When I was a kid, my parents would not let me go to the movies on Sundays.
Even though I didn't like it or understand it, when I became a parent I tried to enforce the same policy with my own kids. But when they (and their mother!) questioned it, I didn't have a good answer for why Sunday movies would be banned and the prohibition was lifted.
It's not like going to the movies was outlawed in our home. My dad took my mom to Tuesday night movies, partly because that was their only date night, and partly because he was looking for sermon illustrations for Sunday morning. And sermon titles were due on Wednesday.
My father provided a prophetic voice in his preaching -- sometimes with the help of a tale of heartbreak or redemption he had seen at the movies. At the heart of this, though, was an ability to challenge people to become aware, to become educated and to engage.
That is what many do from the pulpit and it is what many documentary filmmakers are doing now. Some filmmakers see their work as an expression of their faith. Others do not. Regardless, when viewed and studied, a documentary film can:
The kinds of films my dad knew and that I encountered as a kid were very different from what's out there these days. I knew nothing about the art of documentary films until being deeply moved when I watched Henry Hampton's "Eyes on the Prize" and Barbara Kopple's "Harlan County, USA." For the first time, I was seeing films that demonstrated emotions and passions running so deep that people -- real people -- were called into action.
For a long time, I was conscious of documentary films only around the Oscars. Selecting the best documentary was always the tie-breaker for the office Oscar pool. I would never have seen any of them and have to guess what they were about and imagine their power. I had no idea how to see them.
This is beginning to change, and rapidly. Documentaries have become a defining expression of creativity, insight, challenge and inspiration. This year's Oscar nominations for best documentary film affirm this reality. "How to Survive a Plague" is about the early days of AIDS advocacy; "5 Broken Cameras" is about nonviolent Palestinian action in the West Bank; "The Invisible War" is about sexual assault in the U.S. military.
And they are becoming easier to access. Netflix and other online streaming sites have scores of documentary films; others can be purchased from online sites like the Hartley Film Foundation.
Parallel to these positive developments in the documentary world, our churches have developed a problem: Attendance is falling, and young people seem to find the church increasingly irrelevant. It doesn't matter if it's a traditional or contemporary worship service. The preaching, the singing, the collection plate, the prayers and the coffee hour are roadblocks for a lot of people.
Enter film, an artistic and prophetic venue that can claim and proclaim.
With the desire to rebuild a church that is relevant and renewed, we turned to one of the great documentarians and activists of our time, Macky Alston of Auburn Seminary in New York. We asked him to create a film series that could be used by churches.
Macky's latest film, "Love Free or Die," about the first openly gay Bishop in the Episcopal Church, won a Special Jury Prize at the Sundance Film Festival. His life's work has centered on connecting his faith journey with the topics of his films.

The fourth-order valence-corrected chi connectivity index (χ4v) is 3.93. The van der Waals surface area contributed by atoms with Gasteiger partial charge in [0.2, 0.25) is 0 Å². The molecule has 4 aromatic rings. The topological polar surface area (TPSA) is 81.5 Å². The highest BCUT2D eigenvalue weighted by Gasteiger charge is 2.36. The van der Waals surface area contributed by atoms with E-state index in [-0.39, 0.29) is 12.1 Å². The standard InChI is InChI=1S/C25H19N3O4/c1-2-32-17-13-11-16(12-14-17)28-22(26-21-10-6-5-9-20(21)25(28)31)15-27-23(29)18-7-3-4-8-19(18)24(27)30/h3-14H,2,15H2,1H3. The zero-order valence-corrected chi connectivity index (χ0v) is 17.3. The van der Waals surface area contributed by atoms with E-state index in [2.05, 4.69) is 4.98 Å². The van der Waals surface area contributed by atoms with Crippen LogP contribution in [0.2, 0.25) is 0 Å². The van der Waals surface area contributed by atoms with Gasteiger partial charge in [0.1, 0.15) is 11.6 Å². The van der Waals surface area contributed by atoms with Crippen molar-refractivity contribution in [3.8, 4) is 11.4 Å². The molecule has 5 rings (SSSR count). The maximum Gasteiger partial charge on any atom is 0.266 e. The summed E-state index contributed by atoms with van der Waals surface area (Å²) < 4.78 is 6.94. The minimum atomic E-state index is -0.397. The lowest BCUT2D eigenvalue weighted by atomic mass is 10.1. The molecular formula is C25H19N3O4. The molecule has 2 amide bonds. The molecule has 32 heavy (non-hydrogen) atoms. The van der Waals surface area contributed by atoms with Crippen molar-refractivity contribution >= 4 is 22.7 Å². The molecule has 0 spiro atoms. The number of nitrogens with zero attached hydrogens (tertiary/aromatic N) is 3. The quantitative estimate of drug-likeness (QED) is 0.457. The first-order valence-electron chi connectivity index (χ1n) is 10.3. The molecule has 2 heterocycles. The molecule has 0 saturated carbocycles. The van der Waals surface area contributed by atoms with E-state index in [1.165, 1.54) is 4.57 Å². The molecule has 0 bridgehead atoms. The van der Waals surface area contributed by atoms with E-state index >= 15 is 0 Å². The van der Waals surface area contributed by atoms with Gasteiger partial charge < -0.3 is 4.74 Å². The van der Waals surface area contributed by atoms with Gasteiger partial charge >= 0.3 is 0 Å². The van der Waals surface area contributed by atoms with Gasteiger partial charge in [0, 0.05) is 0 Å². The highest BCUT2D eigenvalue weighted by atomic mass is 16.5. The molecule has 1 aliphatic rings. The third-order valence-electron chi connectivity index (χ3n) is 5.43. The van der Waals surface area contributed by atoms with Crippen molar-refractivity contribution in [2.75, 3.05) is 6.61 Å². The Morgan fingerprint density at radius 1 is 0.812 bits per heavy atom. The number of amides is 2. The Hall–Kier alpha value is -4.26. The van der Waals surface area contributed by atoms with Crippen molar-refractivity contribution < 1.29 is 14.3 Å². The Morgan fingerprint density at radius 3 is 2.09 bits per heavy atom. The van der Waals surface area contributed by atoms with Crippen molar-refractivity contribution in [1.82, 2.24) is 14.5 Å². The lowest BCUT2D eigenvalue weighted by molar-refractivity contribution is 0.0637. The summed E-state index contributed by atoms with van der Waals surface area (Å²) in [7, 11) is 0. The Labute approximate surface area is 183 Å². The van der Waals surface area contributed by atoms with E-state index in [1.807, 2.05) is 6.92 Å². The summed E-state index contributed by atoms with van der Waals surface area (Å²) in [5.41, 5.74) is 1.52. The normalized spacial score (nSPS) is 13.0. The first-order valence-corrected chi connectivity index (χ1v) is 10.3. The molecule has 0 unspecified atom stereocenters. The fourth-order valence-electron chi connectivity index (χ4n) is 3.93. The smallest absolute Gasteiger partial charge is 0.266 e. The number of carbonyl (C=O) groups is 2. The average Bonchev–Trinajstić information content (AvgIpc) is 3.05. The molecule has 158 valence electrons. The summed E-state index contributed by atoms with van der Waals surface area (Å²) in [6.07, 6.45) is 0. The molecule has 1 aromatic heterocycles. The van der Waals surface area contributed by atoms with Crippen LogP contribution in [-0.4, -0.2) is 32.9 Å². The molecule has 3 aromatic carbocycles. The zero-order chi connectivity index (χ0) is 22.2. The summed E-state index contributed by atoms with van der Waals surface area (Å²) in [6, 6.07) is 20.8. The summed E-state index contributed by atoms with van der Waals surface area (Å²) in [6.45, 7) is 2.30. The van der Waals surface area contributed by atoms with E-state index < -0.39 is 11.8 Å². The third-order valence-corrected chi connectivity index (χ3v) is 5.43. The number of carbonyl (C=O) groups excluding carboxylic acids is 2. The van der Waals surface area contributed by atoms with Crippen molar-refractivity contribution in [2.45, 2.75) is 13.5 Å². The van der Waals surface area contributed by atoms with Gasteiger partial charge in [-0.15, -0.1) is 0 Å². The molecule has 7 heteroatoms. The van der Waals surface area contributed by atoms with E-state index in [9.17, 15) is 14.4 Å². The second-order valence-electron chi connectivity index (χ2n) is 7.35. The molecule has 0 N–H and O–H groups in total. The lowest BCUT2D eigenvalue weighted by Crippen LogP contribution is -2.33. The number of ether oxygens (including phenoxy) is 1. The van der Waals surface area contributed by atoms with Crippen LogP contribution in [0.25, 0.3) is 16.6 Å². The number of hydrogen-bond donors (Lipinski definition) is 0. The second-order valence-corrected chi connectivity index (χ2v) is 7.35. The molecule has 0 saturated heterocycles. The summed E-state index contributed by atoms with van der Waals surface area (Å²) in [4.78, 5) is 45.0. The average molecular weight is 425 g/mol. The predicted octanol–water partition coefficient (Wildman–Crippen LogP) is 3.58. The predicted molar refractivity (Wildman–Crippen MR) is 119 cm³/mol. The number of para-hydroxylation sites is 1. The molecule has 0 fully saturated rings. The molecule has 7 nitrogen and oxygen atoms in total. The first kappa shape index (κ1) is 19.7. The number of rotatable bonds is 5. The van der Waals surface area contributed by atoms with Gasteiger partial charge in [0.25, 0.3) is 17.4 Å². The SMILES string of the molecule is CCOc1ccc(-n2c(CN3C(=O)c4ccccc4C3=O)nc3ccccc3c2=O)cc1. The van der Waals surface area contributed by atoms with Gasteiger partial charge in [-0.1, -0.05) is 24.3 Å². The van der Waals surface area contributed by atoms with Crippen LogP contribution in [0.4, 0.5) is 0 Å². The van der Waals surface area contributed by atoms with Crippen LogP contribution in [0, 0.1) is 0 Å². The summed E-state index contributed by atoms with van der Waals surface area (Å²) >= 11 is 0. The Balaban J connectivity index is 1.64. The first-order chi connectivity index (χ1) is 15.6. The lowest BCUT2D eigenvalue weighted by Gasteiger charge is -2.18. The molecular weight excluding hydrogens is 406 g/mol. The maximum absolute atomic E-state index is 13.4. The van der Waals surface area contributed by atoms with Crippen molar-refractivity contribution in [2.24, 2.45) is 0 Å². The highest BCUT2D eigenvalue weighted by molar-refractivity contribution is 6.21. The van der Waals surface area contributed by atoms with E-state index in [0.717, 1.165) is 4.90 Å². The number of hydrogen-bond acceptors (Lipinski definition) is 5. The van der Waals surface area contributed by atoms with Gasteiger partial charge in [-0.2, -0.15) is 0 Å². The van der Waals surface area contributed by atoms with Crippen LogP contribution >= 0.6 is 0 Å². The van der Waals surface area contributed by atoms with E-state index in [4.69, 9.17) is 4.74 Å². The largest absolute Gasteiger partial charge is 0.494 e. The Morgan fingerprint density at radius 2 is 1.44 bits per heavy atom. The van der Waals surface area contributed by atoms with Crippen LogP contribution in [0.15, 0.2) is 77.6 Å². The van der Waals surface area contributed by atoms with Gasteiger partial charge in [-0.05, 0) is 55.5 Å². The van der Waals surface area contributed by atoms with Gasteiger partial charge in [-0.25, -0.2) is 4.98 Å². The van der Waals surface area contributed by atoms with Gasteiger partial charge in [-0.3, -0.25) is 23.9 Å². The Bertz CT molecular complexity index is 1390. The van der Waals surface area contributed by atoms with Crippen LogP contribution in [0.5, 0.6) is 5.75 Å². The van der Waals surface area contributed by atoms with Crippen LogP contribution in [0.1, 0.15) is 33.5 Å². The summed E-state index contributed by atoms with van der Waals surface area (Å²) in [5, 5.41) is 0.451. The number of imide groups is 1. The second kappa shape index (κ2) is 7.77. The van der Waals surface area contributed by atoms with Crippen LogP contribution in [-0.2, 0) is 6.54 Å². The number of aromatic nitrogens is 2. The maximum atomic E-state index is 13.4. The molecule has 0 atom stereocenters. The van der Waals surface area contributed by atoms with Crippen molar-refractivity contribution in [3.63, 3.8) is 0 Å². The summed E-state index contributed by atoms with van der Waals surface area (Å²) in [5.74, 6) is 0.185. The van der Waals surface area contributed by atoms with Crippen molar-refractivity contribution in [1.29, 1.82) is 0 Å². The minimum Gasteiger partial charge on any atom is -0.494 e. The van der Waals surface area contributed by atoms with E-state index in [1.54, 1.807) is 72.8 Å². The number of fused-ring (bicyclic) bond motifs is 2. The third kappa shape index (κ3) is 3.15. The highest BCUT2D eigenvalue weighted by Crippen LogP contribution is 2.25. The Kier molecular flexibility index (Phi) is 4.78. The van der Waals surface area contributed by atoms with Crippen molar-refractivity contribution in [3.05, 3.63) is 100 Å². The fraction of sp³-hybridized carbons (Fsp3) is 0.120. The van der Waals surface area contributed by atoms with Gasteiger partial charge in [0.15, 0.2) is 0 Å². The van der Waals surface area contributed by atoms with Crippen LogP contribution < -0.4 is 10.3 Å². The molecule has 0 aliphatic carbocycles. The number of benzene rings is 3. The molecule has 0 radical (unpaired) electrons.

The films in our series were selected by Macky after a number of focus groups and conversations with college students, seminarians and individuals in their twenties who are involved in service and justice work.
This is only a start. The list is not complete, nor does it choose sides on issues:
(You can access descriptions of the films, along with the curriculum developed for each one, by going to theFaith3 website.)
When the church does things like provide space for showing the films, people to discuss the issues, it becomes more relevant by:
The idea of the church showing films isn't new. Here are some examples of how churches have embraced and integrated film and used it to interpret and engage:
The Reformed Church of Highland Park, N.J., sponsored an Economic Justice Forum about living on minimum wage. The event began with the showing of "The Line," a short documentary about four families struggling with poverty. This was followed by a panel discussion and three more weeks of education, conversation and engagement.
Lake Nokomis Presbyterian Church in Minneapolis, Minn., led by Rev. Kara Root, teams up each summer with St. Joseph Children's Home to hold a Movie Camp. Young residents interpret parables through film and have lunch every day with members of the church.
Fuller Seminary, in California, offers a course called "Theology, Film, and Culture: Engaging Independent Films." The purpose of the course as described by its professor, Kutter Callaway, is to examine the role that film has on theology, spirituality and Christianity. Fuller also hosts an annual conference called "Reel Spirituality."
Showing a controversial film, even about an issue that the church hasn't taken a stand on, demonstrates that the church is a place of dialogue and discovery, not a place that is set in ways that "shall not be moved."
I encourage people to organize viewings at your place of worship, and to engage in the issue even -- and especially -- if the film takes a different stance than your own experience or goes against some of the assumptions of your community.
WHAT YOU CAN DO:
See you at the movies! ... I mean church! ... I mean movies at church!
At FAITH3, we are continuing to collect a list of films that have changed people's lives, whether it be around the way they live, how they think or what they do. We'd love to hear from you. To include a film that has changed your life go to http://www.surveymonkey.com/s/FTRQJWM and fill out the brief questionnaire.
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